Master’s in Nuclear Physics

Study objectives

The objective of the Master’s degree is to provide you with advanced academic training in the fields of nuclear and particle physics. Depending on your interests and skills you can choose to complete your master’s studies with different profiles, specializing in experimental or theoretical nuclear physics or in experimental or theoretical particle physics. The master studies give you a holistic view of nuclear and particle physics to critically, independently and creatively identify, formulate and deal with complex issues resulting in a capability to contributing to research and development work. Such training and skills are suitable for a wide range of professional careers, including that of an academic researcher.

A student completing the program will possess a subset of the following skills (dependent on course selection choices, list not exhaustive):

  • Masters the basics of quantum field theory and is able to apply it in particle physics phenomenology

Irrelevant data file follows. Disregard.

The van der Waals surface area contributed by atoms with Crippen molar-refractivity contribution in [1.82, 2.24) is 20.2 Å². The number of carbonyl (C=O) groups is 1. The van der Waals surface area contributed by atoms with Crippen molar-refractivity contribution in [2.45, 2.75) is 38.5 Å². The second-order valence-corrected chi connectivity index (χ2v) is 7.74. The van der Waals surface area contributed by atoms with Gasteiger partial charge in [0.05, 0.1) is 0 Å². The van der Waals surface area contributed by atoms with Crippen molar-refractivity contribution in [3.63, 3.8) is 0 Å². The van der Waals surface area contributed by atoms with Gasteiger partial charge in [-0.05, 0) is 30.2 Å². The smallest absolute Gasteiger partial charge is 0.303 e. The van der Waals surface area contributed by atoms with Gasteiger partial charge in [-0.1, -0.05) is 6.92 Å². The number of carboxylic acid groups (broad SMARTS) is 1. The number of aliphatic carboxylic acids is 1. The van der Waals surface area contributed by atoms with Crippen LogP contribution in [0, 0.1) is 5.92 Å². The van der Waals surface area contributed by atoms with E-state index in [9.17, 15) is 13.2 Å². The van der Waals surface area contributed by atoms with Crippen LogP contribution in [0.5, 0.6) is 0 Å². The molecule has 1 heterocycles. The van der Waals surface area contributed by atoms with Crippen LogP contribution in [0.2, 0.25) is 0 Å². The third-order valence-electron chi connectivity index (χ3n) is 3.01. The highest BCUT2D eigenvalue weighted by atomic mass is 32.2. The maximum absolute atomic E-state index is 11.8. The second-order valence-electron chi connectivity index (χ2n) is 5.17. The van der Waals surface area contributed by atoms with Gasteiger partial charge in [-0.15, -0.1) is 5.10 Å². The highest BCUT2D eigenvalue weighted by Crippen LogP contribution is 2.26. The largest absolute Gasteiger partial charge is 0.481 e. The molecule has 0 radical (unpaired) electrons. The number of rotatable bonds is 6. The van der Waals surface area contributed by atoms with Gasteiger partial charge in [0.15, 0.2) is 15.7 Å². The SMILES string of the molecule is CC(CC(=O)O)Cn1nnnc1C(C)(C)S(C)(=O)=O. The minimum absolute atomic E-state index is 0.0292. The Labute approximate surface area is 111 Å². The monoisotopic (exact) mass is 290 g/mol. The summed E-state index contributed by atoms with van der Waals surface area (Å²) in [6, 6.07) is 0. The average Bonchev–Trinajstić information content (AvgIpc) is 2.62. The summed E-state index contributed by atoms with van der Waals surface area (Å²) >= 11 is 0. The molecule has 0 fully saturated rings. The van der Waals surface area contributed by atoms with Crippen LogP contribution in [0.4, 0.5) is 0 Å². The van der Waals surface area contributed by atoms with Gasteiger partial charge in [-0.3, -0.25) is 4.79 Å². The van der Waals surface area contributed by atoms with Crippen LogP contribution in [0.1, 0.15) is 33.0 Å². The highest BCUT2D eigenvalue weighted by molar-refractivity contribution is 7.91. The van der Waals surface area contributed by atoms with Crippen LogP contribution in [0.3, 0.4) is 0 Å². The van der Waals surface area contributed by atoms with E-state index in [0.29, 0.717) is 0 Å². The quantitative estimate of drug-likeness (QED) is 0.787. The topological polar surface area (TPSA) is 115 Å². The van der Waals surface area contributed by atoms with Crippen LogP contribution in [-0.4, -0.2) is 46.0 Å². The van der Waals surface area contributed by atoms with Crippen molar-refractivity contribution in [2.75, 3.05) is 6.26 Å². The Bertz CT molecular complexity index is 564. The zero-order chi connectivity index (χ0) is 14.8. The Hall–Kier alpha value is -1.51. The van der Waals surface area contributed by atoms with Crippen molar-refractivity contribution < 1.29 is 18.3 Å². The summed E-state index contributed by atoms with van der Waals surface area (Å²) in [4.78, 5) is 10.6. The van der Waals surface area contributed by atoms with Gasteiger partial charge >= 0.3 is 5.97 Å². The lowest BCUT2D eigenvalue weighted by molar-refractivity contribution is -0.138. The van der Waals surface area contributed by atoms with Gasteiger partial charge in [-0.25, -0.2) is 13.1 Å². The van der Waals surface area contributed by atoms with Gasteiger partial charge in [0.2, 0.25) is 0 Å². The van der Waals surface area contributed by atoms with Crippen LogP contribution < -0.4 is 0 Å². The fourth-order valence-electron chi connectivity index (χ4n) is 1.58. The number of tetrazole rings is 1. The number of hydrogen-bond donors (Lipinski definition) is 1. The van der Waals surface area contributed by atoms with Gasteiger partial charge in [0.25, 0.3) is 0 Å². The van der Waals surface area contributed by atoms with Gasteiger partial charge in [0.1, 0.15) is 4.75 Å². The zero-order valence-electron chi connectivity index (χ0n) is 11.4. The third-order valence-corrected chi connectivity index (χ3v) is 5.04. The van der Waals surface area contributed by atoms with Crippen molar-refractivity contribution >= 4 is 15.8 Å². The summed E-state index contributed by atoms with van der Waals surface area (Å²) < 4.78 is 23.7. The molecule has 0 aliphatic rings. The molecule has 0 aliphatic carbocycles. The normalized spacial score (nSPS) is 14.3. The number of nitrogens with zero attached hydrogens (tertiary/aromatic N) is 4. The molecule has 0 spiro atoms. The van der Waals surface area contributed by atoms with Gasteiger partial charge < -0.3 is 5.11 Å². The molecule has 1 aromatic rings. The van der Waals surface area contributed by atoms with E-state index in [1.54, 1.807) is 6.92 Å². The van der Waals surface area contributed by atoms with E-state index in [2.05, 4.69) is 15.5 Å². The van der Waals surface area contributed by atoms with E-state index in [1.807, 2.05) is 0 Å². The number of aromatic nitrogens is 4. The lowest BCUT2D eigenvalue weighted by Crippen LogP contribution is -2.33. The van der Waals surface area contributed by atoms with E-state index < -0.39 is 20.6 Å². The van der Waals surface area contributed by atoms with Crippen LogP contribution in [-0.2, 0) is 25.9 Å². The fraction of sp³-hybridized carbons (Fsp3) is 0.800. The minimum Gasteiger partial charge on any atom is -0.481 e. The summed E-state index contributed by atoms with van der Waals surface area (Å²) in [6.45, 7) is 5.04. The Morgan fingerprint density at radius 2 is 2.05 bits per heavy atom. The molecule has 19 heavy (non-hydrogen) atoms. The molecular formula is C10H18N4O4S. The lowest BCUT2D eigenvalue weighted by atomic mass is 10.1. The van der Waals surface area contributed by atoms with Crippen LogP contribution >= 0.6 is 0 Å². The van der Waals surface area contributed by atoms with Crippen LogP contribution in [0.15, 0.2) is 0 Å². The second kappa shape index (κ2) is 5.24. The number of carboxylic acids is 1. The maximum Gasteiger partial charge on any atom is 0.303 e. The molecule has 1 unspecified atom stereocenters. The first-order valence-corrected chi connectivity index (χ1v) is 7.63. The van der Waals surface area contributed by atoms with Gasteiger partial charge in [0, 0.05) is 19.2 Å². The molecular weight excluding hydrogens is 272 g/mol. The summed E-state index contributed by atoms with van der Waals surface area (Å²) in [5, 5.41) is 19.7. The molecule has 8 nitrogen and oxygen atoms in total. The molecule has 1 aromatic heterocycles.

• Is familiar with the elements of the general relativity
  • Understands the standard model of cosmology, the structure of the universe at large scales and the thermal history of the early universe
  • Has knowledge of the neutrino physics phenomena and basic theoretical formalism
  • Is experienced in using numerical methods at a level that gives ability to apply them in wider contexts
  • Has learned particle physics and cosmology at a level sufficient for graduate studies in any other university
  • Is familiar with a number of models of nuclear structure
  • Can identify different types of excitations in nuclear level schemes
  • Can use existing data bases to estimate radiation and dose levels and their time development
  • Can use data bases to estimate energy deposition and heating issues related to applications of nuclear physics in various fields such as medicine and energy production
  • Will be able to predict the outcome (products and their yields) of different types of nuclear reactions
  • Will be able to build and use basic detector set-ups for activity and half-life measurements
  • Will be able to monitor radiation levels and build radiation shields
  • Will be able to build and use simple vacuum systems for measuring energies of ionizing particles

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